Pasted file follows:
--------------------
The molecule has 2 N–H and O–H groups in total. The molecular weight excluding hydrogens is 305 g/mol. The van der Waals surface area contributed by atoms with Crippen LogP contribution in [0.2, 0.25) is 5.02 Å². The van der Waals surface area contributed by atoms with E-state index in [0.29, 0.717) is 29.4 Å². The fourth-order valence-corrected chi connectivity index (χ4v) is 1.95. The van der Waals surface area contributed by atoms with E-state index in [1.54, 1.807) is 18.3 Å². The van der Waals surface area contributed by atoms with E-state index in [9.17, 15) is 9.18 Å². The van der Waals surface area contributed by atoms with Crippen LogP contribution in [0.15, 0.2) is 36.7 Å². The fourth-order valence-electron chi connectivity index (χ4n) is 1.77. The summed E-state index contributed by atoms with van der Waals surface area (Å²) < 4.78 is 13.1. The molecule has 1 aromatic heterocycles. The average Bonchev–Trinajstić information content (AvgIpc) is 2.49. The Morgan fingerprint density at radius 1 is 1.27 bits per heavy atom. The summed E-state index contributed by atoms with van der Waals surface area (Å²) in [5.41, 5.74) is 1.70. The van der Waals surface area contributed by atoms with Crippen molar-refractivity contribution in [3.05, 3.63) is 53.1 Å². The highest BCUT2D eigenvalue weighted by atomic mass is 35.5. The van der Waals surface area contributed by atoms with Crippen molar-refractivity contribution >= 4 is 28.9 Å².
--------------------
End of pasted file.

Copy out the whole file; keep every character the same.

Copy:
The molecule has 2 N–H and O–H groups in total. The molecular weight excluding hydrogens is 305 g/mol. The van der Waals surface area contributed by atoms with Crippen LogP contribution in [0.2, 0.25) is 5.02 Å². The van der Waals surface area contributed by atoms with E-state index in [0.29, 0.717) is 29.4 Å². The fourth-order valence-corrected chi connectivity index (χ4v) is 1.95. The van der Waals surface area contributed by atoms with E-state index in [1.54, 1.807) is 18.3 Å². The van der Waals surface area contributed by atoms with E-state index in [9.17, 15) is 9.18 Å². The van der Waals surface area contributed by atoms with Crippen LogP contribution in [0.15, 0.2) is 36.7 Å². The fourth-order valence-electron chi connectivity index (χ4n) is 1.77. The summed E-state index contributed by atoms with van der Waals surface area (Å²) < 4.78 is 13.1. The molecule has 1 aromatic heterocycles. The average Bonchev–Trinajstić information content (AvgIpc) is 2.49. The Morgan fingerprint density at radius 1 is 1.27 bits per heavy atom. The summed E-state index contributed by atoms with van der Waals surface area (Å²) in [5.41, 5.74) is 1.70. The van der Waals surface area contributed by atoms with Crippen molar-refractivity contribution in [3.05, 3.63) is 53.1 Å². The highest BCUT2D eigenvalue weighted by atomic mass is 35.5. The van der Waals surface area contributed by atoms with Crippen molar-refractivity contribution >= 4 is 28.9 Å².